Tidewater News Top 10 headlines of the year

Published 5:45 pm Tuesday, December 23, 2014

For the annual year in review article, the staff at The Tidewater News thought we’d try something different. This year, the team wants to invite readers to help us rank what you think are the Top 10 headlines or narratives from the year.

We compiled a list of stories that we thought were the biggest of the year, coming up with more than 20 of them. We narrowed that list down to 10 and will unveil the final standings for the Top 10 headlines or narratives of the year in our Wednesday, Dec. 31 edition.

In no particular order:

Choose up to three stories you think were the biggest this year.

  • Franklin City Public Schools and the Virginia Board of Education (18%, 24 Votes)
  • Crime in Franklin (18%, 23 Votes)
  • Continuing success of Franklin robotics (12%, 15 Votes)
  • Officers Livingston and Lyons save a life (12%, 15 Votes)
  • County's first Gay Marriage (10%, 13 Votes)
  • Franklin Christmas Parade shenanigans (9%, 12 Votes)
  • Superintendents in Franklin (8%, 10 Votes)
  • Dominion installing Atlantic Coast Pipeline (6%, 8 Votes)
  • Sunday Hunting Bill passed (4%, 5 Votes)
  • The saga of Route 460 (4%, 5 Votes)

Total Voters: 51

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Franklin City Public Schools and the Virginia Board of Education
• This includes the Division Level Review at the beginning of the year; the corrective action plan; continued human relations problems, such as the teacher hired who allegedly distributed heroin; and the gains and losses of the year on Standards of Learning.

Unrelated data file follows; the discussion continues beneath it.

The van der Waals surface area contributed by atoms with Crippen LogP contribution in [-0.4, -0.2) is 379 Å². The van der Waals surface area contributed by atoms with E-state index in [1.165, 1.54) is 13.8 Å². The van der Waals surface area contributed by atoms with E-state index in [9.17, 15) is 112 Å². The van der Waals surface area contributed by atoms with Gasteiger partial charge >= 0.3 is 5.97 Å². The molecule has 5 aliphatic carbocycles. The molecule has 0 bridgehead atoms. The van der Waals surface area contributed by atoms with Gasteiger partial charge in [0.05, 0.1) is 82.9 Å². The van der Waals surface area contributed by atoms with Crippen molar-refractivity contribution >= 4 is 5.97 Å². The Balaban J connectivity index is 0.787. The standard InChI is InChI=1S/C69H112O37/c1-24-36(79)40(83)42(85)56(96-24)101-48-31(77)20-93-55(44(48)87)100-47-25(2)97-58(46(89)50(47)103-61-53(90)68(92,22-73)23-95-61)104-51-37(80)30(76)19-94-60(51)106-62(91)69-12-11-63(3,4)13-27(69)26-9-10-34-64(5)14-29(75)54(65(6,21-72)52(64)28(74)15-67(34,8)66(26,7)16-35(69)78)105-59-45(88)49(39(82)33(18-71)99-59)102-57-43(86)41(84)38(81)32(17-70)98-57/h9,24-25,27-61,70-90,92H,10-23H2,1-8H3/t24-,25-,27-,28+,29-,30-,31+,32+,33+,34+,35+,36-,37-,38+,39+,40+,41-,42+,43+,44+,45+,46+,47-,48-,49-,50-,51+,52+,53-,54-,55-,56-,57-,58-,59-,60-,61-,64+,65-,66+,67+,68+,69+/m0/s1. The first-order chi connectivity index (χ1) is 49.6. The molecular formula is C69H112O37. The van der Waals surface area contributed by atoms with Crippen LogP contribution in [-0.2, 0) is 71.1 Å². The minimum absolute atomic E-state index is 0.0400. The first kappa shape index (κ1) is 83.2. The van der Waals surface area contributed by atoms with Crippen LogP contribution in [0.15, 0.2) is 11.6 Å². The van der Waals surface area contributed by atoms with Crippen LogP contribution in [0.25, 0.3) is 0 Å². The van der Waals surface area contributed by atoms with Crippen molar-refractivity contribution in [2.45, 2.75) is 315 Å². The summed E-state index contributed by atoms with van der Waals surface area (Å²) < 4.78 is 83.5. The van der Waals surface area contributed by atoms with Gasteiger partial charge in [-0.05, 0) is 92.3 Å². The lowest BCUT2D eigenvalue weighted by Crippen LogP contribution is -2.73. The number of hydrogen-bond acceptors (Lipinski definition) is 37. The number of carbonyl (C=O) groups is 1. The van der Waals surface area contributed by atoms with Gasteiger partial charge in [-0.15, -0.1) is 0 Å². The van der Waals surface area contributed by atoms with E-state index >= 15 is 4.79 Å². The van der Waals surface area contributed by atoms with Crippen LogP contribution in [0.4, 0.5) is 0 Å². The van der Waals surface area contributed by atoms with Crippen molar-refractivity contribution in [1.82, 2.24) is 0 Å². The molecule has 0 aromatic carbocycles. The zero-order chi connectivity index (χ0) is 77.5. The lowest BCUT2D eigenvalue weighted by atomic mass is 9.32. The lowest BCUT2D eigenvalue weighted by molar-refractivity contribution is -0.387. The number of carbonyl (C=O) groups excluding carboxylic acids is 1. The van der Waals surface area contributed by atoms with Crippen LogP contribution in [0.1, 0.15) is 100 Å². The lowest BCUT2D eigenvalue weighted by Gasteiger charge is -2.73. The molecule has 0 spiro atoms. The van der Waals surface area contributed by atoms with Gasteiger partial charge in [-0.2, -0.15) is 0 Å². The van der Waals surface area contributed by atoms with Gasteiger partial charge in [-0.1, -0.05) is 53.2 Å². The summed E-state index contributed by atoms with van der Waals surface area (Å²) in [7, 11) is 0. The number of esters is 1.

Superintendents in Franklin
• In the beginning of the year, it looked like Dr. Michelle Belle would be able to remain superintendent, until a few members of the school board decided they had enough and voted her out, 3-2, in January. Following that, the board hired Willie J. Bell to begin on July 1.

Crime in Franklin
• The year started out with the alleged murder of a child and ended with the murder of Martinez Hill. There were also two big robberies downtown, first the bank robbers and then a downtown cat burglar at Liberty Coin. Termaine Porter was also sentenced to multiple life sentences after being convicted of several rapes during the previous year.

Officers Livingston and Lyons save a life
• Officer Quentin Livingston and Sgt. Todd Lyons were presented with the Medal of Valor for their heroic actions, which occurred on Feb. 26. On that day, they pulled a homeowner out of a Bracey Street house fire.

County’s first Gay Marriage
• Two Capron men — William Nick Kitchen IV and David Heath — became the first to marry in Southampton County on the same day that the Supreme Court declined to hear arguments to uphold bans on same-sex marriages in Virginia, as well as four other states.

Franklin Christmas Parade shenanigans
• Immediately after the parade, a pair of fights broke out near downtown. Not long afterward, parents complained that a band and community youth organization did not stick to any decency guidelines at the end of Christmas parade, which included swearing and inappropriate dancing.

Sunday Hunting Bill passed
• House Bill 1237 passed and signed into law, allowing Virginians the right to hunt on Sundays. Specifically, it allows private landowners and their family members to hunt, provided the land’s not within 200 yards of a place of worship.

Dominion installing Atlantic Coast Pipeline
• Dominion and a number of other companies announced their proposal to build a natural gas pipeline from West Virginia down to North Carolina, and going through the southern part of Southampton County.

The saga of Route 460
•The Virginia Department of Transportation’s work on building a new Route 460 from Suffolk to Petersburg was halted by the State Transportation Secretary Aubrey Lane in mid-march. At issue is the U.S. Army Corps of Engineers withholding permits because the project reportedly threatens hundreds of acres of wetlands that could be affected by the new road.

Continuing success of Franklin robotics
• This year, the Franklin High School Robotics Team 1610 competed in the FIRST World Championship in St. Louis. In nine years of competition, one of the smallest teams in Virginia has made it to the World Championship four times.